Given the lack of randomized trials and relatively scant data on long-term oncological outcomes, any discussion of TORS must focus on the available data to provide a clear picture of the advantages and disadvantages of this treatment approach. Transoral approaches have several important theoretical and practical advantages over open surgical techniques, including significantly less cosmetic and functional morbidity, a lower risk of infection, and more rapid recovery. Other benefits of TORS include 3D panoramic vision, 360° range of motion, good optics, hand tremor filtration, and the possibility to perform en bloc resection (47). A key advantage of surgery (both open and transoral) over CRT is the capacity to pathologically evaluate the surgical specimen, thus potentially permitting treatment de-intensification.
Notwithstanding the potential advantages of TORS described above, several important complications have also been reported (48), most notably including postoperative bleeding, a potentially life-threatening complication (21). Reported rates of major postoperative hemorrhage are as high as 9.8% (16, 30). A wide range of other complications have also been reported. In 2018, Hay et al. (49) reviewed data from 122 TORS surgeries performed at the Memorial Sloan Kettering Cancer Center between June 2010 and August 2015, finding a total of 107 complications (66 TORS-related). A major TORS-related complication was observed in 19 patients, including severe complications (grade 4) requiring intensive care treatment such as aspiration with respiratory compromise and hemorrhage. Other severe (grade 3) complications associated with TORS included dysphagia, bleeding, and temporary tracheostomy. Those authors found 24 episodes of postoperative hemorrhage, with 7 cases (5.7%) requiring an invasive intervention. A multicentric French study (50) reported several significant intraoperative complications, including hemorrhage, pharyngeal fistula, and external surgical conversions. Postoperative complications included bleeding, aspiration pneumonia, tracheostomy, pharyngocutaneous fistulae, cervical spondylitis, and even death. These data reflect, in part, the risks of any type of surgery. However, they also reflect the learning curve of TORS. In this regard, Hay et al. found that the complication rate for major TORS-related complications decreased over time, from one-third of patients in 2010 to only 10% in 2015.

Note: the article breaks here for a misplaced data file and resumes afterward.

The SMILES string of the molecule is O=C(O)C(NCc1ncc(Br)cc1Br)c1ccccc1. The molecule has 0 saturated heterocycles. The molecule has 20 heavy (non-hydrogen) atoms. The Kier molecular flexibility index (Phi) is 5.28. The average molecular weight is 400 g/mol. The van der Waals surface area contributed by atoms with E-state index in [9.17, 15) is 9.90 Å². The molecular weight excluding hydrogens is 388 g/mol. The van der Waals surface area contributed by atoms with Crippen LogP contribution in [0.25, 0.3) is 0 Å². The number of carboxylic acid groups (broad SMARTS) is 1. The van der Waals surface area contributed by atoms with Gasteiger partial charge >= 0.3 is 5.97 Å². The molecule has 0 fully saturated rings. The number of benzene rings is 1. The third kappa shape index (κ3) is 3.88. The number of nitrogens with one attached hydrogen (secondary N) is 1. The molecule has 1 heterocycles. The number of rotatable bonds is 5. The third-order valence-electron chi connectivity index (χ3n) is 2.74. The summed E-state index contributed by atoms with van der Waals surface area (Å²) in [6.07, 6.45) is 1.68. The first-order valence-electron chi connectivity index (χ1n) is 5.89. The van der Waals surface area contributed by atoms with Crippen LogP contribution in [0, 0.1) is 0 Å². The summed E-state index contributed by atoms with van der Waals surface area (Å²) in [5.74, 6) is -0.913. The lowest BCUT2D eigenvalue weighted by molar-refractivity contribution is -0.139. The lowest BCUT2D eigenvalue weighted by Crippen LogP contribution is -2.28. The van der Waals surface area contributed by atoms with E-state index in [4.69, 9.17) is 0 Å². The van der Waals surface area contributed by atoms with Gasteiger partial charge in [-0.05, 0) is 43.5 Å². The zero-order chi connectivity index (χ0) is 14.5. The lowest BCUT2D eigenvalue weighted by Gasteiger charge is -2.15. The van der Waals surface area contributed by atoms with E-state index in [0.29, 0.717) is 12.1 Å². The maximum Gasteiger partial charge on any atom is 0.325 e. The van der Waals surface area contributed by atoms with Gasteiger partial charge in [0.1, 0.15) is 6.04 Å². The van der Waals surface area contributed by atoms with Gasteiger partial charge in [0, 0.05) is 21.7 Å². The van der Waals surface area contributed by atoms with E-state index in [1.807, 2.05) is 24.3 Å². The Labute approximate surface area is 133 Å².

Cost-Effectiveness of TORS
The high cost of robotic systems—which includes not only the robot and related instruments, but also the annual services costs—together with the steep learning curve, and the consequent need for extensive training, make this technique cost-prohibitive for many centers (51). Dombree and colleagues conducted a cost comparison of an open surgical approach, TLM, and TORS in 2014 (52), finding that that TORS was more expensive than standard approaches, mainly due to the purchase and maintenance costs and the use of proprietary instruments.
The high costs of currently-available surgical robots has led some authors argue that the best approach is to centralize the use of TORS in high-volume treatment centers (53) based on studies showing that such centers obtain better outcomes with lower costs than low-volume centers (54–58). A recent study (59) concluded that high surgical volumes are needed to maintain expertise and quality assurance. That same study concluded that TORS is currently underutilized due to the associated expenses (59), particularly in countries with limited resources such as Estonia, Latvia, and Lithuania where TORS is currently unavailable. Although cost is currently an important barrier to the wider uptake of robotic surgery, the impending commercialization of new, smaller, more flexible surgical robots is likely to decrease costs, and expand current indications for TORS (11).
Transoral Surgery and Treatment de-Intensification